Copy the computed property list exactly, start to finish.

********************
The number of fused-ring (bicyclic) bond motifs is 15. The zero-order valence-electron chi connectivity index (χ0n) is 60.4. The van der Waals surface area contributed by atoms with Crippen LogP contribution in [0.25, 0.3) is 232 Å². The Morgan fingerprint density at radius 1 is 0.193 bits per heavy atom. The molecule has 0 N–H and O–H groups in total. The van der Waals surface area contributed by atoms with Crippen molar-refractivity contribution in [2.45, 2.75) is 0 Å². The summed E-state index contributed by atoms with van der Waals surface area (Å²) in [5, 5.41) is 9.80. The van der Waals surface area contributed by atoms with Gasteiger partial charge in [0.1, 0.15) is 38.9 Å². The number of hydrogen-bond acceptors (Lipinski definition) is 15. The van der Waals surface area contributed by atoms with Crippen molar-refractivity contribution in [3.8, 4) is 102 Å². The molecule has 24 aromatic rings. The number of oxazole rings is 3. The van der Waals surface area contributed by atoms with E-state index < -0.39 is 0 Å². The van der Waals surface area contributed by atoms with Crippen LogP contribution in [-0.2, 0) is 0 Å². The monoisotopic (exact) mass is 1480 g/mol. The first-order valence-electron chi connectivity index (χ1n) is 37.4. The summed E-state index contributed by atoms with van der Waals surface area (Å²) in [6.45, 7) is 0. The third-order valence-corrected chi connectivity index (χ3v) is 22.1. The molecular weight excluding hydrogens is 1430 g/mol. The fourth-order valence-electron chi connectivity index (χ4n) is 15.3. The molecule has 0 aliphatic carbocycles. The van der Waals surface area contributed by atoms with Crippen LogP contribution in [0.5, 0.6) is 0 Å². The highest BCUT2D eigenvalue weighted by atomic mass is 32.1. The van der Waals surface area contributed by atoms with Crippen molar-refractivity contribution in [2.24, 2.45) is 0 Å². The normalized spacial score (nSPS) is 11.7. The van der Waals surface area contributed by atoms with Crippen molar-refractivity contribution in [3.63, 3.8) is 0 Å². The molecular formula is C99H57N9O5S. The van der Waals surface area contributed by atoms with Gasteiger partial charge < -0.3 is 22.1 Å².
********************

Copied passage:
The number of fused-ring (bicyclic) bond motifs is 15. The zero-order valence-electron chi connectivity index (χ0n) is 60.4. The van der Waals surface area contributed by atoms with Crippen LogP contribution in [0.25, 0.3) is 232 Å². The Morgan fingerprint density at radius 1 is 0.193 bits per heavy atom. The molecule has 0 N–H and O–H groups in total. The van der Waals surface area contributed by atoms with Crippen molar-refractivity contribution in [2.45, 2.75) is 0 Å². The summed E-state index contributed by atoms with van der Waals surface area (Å²) in [5, 5.41) is 9.80. The van der Waals surface area contributed by atoms with Gasteiger partial charge in [0.1, 0.15) is 38.9 Å². The number of hydrogen-bond acceptors (Lipinski definition) is 15. The van der Waals surface area contributed by atoms with Crippen molar-refractivity contribution in [3.8, 4) is 102 Å². The molecule has 24 aromatic rings. The number of oxazole rings is 3. The van der Waals surface area contributed by atoms with E-state index < -0.39 is 0 Å². The van der Waals surface area contributed by atoms with Crippen LogP contribution in [-0.2, 0) is 0 Å². The monoisotopic (exact) mass is 1480 g/mol. The first-order valence-electron chi connectivity index (χ1n) is 37.4. The summed E-state index contributed by atoms with van der Waals surface area (Å²) in [6.45, 7) is 0. The third-order valence-corrected chi connectivity index (χ3v) is 22.1. The molecular weight excluding hydrogens is 1430 g/mol. The fourth-order valence-electron chi connectivity index (χ4n) is 15.3. The molecule has 0 aliphatic carbocycles. The van der Waals surface area contributed by atoms with Crippen LogP contribution in [0.5, 0.6) is 0 Å². The highest BCUT2D eigenvalue weighted by atomic mass is 32.1. The van der Waals surface area contributed by atoms with Crippen molar-refractivity contribution in [2.24, 2.45) is 0 Å². The normalized spacial score (nSPS) is 11.7. The van der Waals surface area contributed by atoms with Crippen molar-refractivity contribution in [3.63, 3.8) is 0 Å². The molecular formula is C99H57N9O5S. The van der Waals surface area contributed by atoms with Gasteiger partial charge < -0.3 is 22.1 Å².